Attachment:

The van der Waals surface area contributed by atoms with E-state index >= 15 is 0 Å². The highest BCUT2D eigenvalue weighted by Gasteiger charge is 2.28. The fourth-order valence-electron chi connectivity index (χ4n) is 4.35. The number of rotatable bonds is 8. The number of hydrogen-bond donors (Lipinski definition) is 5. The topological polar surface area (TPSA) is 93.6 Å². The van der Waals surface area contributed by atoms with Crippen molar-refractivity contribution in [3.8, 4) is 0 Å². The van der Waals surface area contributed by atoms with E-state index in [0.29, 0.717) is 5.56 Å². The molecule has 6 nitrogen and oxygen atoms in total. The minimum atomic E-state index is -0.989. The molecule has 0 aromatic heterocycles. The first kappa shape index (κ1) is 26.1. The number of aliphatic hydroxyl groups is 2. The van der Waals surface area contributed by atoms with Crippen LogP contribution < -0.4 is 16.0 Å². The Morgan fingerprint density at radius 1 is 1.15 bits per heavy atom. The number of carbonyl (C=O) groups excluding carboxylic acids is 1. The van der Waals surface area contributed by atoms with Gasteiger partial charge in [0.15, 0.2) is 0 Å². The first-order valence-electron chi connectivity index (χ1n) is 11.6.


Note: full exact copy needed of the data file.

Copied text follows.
The van der Waals surface area contributed by atoms with E-state index >= 15 is 0 Å². The highest BCUT2D eigenvalue weighted by Gasteiger charge is 2.28. The fourth-order valence-electron chi connectivity index (χ4n) is 4.35. The number of rotatable bonds is 8. The number of hydrogen-bond donors (Lipinski definition) is 5. The topological polar surface area (TPSA) is 93.6 Å². The van der Waals surface area contributed by atoms with Crippen molar-refractivity contribution in [3.8, 4) is 0 Å². The van der Waals surface area contributed by atoms with E-state index in [0.29, 0.717) is 5.56 Å². The molecule has 6 nitrogen and oxygen atoms in total. The minimum atomic E-state index is -0.989. The molecule has 0 aromatic heterocycles. The first kappa shape index (κ1) is 26.1. The number of aliphatic hydroxyl groups is 2. The van der Waals surface area contributed by atoms with Crippen LogP contribution < -0.4 is 16.0 Å². The Morgan fingerprint density at radius 1 is 1.15 bits per heavy atom. The number of carbonyl (C=O) groups excluding carboxylic acids is 1. The van der Waals surface area contributed by atoms with Gasteiger partial charge in [0.15, 0.2) is 0 Å². The first-order valence-electron chi connectivity index (χ1n) is 11.6.